The 1971 Dodge Superbee (so called after the B-body platform) was perhaps the last of the true performance Super Bee’s; come 1972, Dodge dropped the high performance engines from the line-up, even the ’71 versions had dropped a few horses compared to previous years.
For 1971, Dodge built the Superbee on the Charger platform, it shared quite a few components and design style. It came with a list of options, one being a Hemi engine, although there were only 22 Hemi versions built; just nine with the four-speed transmission and thirteen with the Torqueflite.
Prices for the base model with the Magnum V8 started at $3,271, which even then was considered quite a low price for what you were getting – it was a budget muscle car.
1971 Dodge Superbee Design
A two-door semi-fastback model, based upon the legendary Charger. The 1971 version actually looked a little longer than the previous models, but was in fact 2” shorter, although it was a little wider. The 1971 model is recognizable by the split bumper design and concealed windshield wipers.
1971 Dodge Superbee Interior
The interior of the 1971 Super Bee was lifted directly from the 500 Charger line, all apart from the front seats, which came (as standard) as a bench, but buckets were an option.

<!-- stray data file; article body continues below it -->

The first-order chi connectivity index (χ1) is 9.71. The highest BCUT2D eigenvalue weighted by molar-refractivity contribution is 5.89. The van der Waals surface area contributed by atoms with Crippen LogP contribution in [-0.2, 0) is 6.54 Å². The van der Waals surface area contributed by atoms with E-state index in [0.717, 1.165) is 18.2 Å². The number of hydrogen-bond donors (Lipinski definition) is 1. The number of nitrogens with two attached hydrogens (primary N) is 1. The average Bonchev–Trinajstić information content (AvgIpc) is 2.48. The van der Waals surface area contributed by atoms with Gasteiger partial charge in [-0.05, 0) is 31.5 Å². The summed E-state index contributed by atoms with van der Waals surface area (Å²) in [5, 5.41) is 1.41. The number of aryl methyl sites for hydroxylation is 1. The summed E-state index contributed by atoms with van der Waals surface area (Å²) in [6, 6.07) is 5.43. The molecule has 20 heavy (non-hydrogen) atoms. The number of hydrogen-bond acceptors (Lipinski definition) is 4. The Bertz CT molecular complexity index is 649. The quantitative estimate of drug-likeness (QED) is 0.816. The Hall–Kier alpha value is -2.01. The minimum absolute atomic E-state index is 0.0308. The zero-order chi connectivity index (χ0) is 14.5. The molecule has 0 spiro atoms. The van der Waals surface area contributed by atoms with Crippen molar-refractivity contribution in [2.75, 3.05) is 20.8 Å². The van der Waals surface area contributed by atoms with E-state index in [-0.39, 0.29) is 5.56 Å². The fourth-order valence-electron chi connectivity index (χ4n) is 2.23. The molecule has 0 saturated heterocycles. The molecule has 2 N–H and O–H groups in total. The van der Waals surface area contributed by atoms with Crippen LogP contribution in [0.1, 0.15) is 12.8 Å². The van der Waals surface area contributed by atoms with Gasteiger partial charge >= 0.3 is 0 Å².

1971 Dodge Superbee Specs
As standard, the Super Bee came with a 383 Magnum V8, producing about 300 BHP, coupled up to a 3-speed floor shifter. It also had a black ‘power bulge’ hood, tape striping and Bee decals. However, the options list was pretty vast; it included a 440 cid 6 bbl, 440 cid 6 bbl auto and a 426 Hemi (425 BHP). You could also spec up with a Music Master AM radio, power steering, chrome exhaust tips, center console with woodgrain panel, tinted glass, front disc brakes, 70 Ah battery, color keyed bumpers, bucket seats and Deluxe wheel covers.
1971 Dodge Superbee Performance
With a minimum of 300 BHP, the Super Bee was pretty quick, in today’s standards though, it would feel quite slow thanks to the weight and lazy transmission. However, don’t forget, suspension and brakes from the late 60’s and early 70’s will make anything feel fast!
1971 Dodge Superbee Collectability and Price
There were just 5,054 Super Bee’s produced in ’71, of those, just 22 were Hemi’s. Prices fluctuate enormously dependent on the model and options fitted. Expect to pay around $30,000 for a fairly basic model, and perhaps just a bit more than $60,000 for the exclusive Hemi version.